Built as a bomber for the RAF, the Vimy became known for its record breaking flights: First non-stop North Atlantic crossing, England to Australia and England to South Africa. Pictured here is the Vimy reproduction that has re-enacted aviation history by retracing the routes of these flights. Seen at Farnborough in '96 in its first dark-green scheme that was used during the England to Australia flight, the second photo shows her in retirement at The Brooklands Museum.

Vickers Supermarine S.6B

When Vickers acquired Supermarine, this successful British Schneider Cup design was part of the deal, but in the memory of many it will probably remain the Supermarine S.6B that won the Schneider Trophy for good. (Apologies for the wingtip that's in the way, I hope that the fact that it's from a Vickers Vimy - of Alcock and Brown fame - makes up for the inconvenience.)

Vickers Wellington

Built to specification B9/32 the Wellington was Britain's main heavy bomber at the outbreak of WW II. Only two survive with R for Robert pictured here at the Brooklands Museum.

Photo Cliff Knox / Brooklands Museum

Photo J. Downey / Brooklands Museum
Vickers Supermarine Spitfire Mk.9

Although widely known as the Supermarine Spitfire, R.J. Mitchell's design is officially a Vickers product as Supermarine had been a part of Vickers for 8 years when the Spitfire first flew in 1936.

Vickers VC1/V.498 Viking 1A

Created by mating the wings of the Wellington with a newly designed fuselage, the Viking was the first British airliner to fly after WW II. The photo shows G-AGRU under restoration at the Brooklands Museum.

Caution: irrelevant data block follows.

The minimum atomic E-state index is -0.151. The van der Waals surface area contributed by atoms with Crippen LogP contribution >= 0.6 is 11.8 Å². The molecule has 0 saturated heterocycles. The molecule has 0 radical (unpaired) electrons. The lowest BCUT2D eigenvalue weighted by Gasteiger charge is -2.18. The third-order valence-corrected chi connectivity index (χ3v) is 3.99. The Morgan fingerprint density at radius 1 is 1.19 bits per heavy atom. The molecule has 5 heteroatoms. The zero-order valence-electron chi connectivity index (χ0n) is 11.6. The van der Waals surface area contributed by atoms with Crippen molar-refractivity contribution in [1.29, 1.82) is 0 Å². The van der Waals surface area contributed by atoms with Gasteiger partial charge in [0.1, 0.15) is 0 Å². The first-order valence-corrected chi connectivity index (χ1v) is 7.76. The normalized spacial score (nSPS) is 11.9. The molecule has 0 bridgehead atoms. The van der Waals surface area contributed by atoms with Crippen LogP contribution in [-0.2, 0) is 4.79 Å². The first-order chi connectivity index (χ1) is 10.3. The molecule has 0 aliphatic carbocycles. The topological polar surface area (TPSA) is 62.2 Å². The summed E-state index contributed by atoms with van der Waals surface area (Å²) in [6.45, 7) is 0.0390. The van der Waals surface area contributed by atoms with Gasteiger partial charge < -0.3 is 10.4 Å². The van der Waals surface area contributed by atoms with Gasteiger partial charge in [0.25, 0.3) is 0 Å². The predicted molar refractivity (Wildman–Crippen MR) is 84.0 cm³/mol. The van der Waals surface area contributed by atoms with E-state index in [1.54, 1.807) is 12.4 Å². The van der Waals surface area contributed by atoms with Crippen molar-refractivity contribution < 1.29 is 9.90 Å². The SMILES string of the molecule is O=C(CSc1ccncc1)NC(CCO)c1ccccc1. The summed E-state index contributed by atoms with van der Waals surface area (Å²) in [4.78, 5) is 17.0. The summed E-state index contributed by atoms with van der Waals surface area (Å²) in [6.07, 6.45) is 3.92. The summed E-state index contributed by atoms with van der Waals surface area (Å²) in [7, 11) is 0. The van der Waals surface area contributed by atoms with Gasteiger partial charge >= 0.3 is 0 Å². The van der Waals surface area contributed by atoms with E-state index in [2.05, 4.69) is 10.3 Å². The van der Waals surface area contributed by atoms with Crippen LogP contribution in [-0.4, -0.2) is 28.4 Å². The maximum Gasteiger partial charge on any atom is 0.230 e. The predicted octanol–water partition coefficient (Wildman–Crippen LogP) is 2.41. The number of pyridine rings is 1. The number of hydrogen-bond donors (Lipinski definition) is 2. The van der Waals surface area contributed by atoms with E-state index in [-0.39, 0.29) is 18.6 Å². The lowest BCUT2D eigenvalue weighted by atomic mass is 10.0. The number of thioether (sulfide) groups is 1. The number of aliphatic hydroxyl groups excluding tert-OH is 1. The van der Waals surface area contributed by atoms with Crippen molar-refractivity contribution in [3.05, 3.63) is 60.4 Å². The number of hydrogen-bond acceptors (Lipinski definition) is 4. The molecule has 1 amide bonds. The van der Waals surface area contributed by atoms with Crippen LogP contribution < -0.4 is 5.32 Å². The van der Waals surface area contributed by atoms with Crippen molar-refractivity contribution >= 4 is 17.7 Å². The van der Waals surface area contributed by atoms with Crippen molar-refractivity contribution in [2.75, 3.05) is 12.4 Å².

The second photo was taken in July 2002 and shows the newly polished fuselage of G-AGRU. The third photo below was taken in 2010 showing that the fuselage is pretty complete and ready to receive wings and engines, on the fourth photo from June 2012 the right wing and left engine are shown to be attached.

This particular Viking has an interesting history, click here to read more about The Vikings of Soesterberg

Vickers V.668 Varsity T1

The Varsity is essentially a Viking (or rather its military equivalent the Valetta) with a tricycle undercarriage and an underfuselage pannier that holds a bomb aimers position and a small bomb bay. The type was used exclusively for training bomb aimers, radio operators and navigators in the RAF.

The Varsity at The Brooklands Museum is seen here in 1998, and in 2010 after receiving a new coat of paint.

Vickers Valiant B(K)1

The Valiant was the first of the V-bombers. Designed as an 'all-electric' aeroplane it suffered from fatigue problems when relegated to low level bombing and was withdrawn from service. Only one complete example (XD818) remains at the RAF Museum Cosford. The other photo shows the nose section of XD816 at the Brooklands Museum.

Vickers VC2/V.806 Viscount

The post-war success of Vickers was the Viscount. The first turboprop airliner was a major success continued to fly until 2009.

Vickers VC9/V.953 Vanguard / Merchantman

Designed as a larger successor to the Viscount the Vanguard never came close to its predecessor's success. Just 44 were built, and the only surviving example is seen here at the Brooklands Museum in 1999 and 2010 at her new spot in the aircraft park.

Vickers VC10 / Super VC10

The largest airliner built solely in the UK. For more info: stay on this site.

B.A.C. One-Eleven 475

The B.A.C. 1-11 was originally designed by Hunting Aircraft as the H.107, but after the amalgamation of the British aviation industry it became a B.A.C. product.

B.A.C. TSR-2

The still-born low-level strike aircraft that would have made a great addition to the RAF had the government not decided against the development of manned aircraft, which limited the program. In 1965 it was canceled outright. The TSR-2 was built at Brooklands.

B.A.C./Aerospatiale Concorde

Developed jointly, the Concorde was a complete technical success, even though its economics were flawed. Large sections of the aircraft have been designed and built at Brooklands and fittingly this is where development aircraft G-BBDG is currently on display after a lengthy restoration.

All photos J. Hieminga except where noted